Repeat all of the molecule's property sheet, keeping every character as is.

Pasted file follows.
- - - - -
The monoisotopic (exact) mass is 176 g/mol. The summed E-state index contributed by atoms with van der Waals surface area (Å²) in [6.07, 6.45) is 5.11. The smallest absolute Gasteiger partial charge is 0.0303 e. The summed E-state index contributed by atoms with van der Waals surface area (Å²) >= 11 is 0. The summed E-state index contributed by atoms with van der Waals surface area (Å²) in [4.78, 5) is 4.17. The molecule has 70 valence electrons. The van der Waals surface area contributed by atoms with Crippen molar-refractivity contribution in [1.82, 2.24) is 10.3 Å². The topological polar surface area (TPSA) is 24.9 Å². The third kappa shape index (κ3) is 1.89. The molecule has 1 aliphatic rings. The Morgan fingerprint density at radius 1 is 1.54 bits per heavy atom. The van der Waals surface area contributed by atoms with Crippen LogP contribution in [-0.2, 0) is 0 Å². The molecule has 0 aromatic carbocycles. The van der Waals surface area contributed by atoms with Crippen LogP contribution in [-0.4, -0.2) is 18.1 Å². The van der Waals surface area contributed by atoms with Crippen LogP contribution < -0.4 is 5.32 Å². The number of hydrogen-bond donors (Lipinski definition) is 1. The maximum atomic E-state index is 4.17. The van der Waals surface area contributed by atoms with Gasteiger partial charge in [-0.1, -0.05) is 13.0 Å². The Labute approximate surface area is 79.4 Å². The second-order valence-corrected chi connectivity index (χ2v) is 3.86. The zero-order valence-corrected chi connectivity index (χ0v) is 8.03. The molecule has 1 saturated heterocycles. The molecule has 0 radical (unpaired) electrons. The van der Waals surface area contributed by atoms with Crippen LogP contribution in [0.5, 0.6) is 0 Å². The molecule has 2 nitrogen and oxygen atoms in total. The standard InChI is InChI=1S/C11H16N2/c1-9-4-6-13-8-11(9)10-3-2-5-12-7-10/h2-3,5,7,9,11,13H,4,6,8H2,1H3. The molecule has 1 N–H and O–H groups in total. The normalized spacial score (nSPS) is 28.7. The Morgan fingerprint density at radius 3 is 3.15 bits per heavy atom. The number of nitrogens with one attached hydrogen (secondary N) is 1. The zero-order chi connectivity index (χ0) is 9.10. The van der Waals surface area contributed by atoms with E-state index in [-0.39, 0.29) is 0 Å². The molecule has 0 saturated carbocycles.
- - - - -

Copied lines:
The monoisotopic (exact) mass is 176 g/mol. The summed E-state index contributed by atoms with van der Waals surface area (Å²) in [6.07, 6.45) is 5.11. The smallest absolute Gasteiger partial charge is 0.0303 e. The summed E-state index contributed by atoms with van der Waals surface area (Å²) >= 11 is 0. The summed E-state index contributed by atoms with van der Waals surface area (Å²) in [4.78, 5) is 4.17. The molecule has 70 valence electrons. The van der Waals surface area contributed by atoms with Crippen molar-refractivity contribution in [1.82, 2.24) is 10.3 Å². The topological polar surface area (TPSA) is 24.9 Å². The third kappa shape index (κ3) is 1.89. The molecule has 1 aliphatic rings. The Morgan fingerprint density at radius 1 is 1.54 bits per heavy atom. The van der Waals surface area contributed by atoms with Crippen LogP contribution in [-0.2, 0) is 0 Å². The molecule has 0 aromatic carbocycles. The van der Waals surface area contributed by atoms with Crippen LogP contribution in [-0.4, -0.2) is 18.1 Å². The van der Waals surface area contributed by atoms with Crippen LogP contribution < -0.4 is 5.32 Å². The number of hydrogen-bond donors (Lipinski definition) is 1. The maximum atomic E-state index is 4.17. The van der Waals surface area contributed by atoms with Gasteiger partial charge in [-0.1, -0.05) is 13.0 Å². The Labute approximate surface area is 79.4 Å². The second-order valence-corrected chi connectivity index (χ2v) is 3.86. The zero-order valence-corrected chi connectivity index (χ0v) is 8.03. The molecule has 1 saturated heterocycles. The molecule has 0 radical (unpaired) electrons. The van der Waals surface area contributed by atoms with Crippen LogP contribution in [0.5, 0.6) is 0 Å². The molecule has 2 nitrogen and oxygen atoms in total. The standard InChI is InChI=1S/C11H16N2/c1-9-4-6-13-8-11(9)10-3-2-5-12-7-10/h2-3,5,7,9,11,13H,4,6,8H2,1H3. The molecule has 1 N–H and O–H groups in total. The normalized spacial score (nSPS) is 28.7. The Morgan fingerprint density at radius 3 is 3.15 bits per heavy atom. The number of nitrogens with one attached hydrogen (secondary N) is 1. The zero-order chi connectivity index (χ0) is 9.10. The van der Waals surface area contributed by atoms with E-state index in [-0.39, 0.29) is 0 Å². The molecule has 0 saturated carbocycles.